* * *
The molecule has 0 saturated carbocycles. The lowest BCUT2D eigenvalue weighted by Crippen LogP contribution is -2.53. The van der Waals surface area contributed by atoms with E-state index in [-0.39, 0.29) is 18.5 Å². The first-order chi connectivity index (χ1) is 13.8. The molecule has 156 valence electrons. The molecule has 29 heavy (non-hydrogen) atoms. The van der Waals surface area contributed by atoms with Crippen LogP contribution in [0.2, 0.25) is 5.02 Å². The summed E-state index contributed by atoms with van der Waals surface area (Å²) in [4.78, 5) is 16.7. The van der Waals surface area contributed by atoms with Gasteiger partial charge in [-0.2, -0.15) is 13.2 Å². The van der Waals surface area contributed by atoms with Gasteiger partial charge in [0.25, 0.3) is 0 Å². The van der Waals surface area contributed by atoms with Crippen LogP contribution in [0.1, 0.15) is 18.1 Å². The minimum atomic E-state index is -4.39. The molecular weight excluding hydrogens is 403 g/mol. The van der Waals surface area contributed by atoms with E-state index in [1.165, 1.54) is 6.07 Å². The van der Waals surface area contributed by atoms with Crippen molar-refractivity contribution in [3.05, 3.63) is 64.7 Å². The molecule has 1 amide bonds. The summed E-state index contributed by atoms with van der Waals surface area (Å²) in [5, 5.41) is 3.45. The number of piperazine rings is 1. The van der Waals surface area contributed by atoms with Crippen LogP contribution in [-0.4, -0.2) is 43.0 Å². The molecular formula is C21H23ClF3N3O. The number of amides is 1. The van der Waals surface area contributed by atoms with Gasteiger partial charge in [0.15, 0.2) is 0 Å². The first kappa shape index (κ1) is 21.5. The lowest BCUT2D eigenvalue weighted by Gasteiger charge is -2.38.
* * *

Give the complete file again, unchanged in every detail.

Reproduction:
The molecule has 0 saturated carbocycles. The lowest BCUT2D eigenvalue weighted by Crippen LogP contribution is -2.53. The van der Waals surface area contributed by atoms with E-state index in [-0.39, 0.29) is 18.5 Å². The first-order chi connectivity index (χ1) is 13.8. The molecule has 156 valence electrons. The molecule has 29 heavy (non-hydrogen) atoms. The van der Waals surface area contributed by atoms with Crippen LogP contribution in [0.2, 0.25) is 5.02 Å². The summed E-state index contributed by atoms with van der Waals surface area (Å²) in [4.78, 5) is 16.7. The van der Waals surface area contributed by atoms with Gasteiger partial charge in [-0.2, -0.15) is 13.2 Å². The van der Waals surface area contributed by atoms with Gasteiger partial charge in [0.25, 0.3) is 0 Å². The van der Waals surface area contributed by atoms with Crippen LogP contribution in [0.1, 0.15) is 18.1 Å². The minimum atomic E-state index is -4.39. The molecular weight excluding hydrogens is 403 g/mol. The van der Waals surface area contributed by atoms with E-state index in [1.165, 1.54) is 6.07 Å². The van der Waals surface area contributed by atoms with Crippen molar-refractivity contribution in [3.05, 3.63) is 64.7 Å². The molecule has 1 amide bonds. The summed E-state index contributed by atoms with van der Waals surface area (Å²) in [5, 5.41) is 3.45. The number of piperazine rings is 1. The van der Waals surface area contributed by atoms with Crippen LogP contribution in [-0.4, -0.2) is 43.0 Å². The molecular formula is C21H23ClF3N3O. The number of amides is 1. The van der Waals surface area contributed by atoms with Gasteiger partial charge in [0.15, 0.2) is 0 Å². The first kappa shape index (κ1) is 21.5. The lowest BCUT2D eigenvalue weighted by Gasteiger charge is -2.38.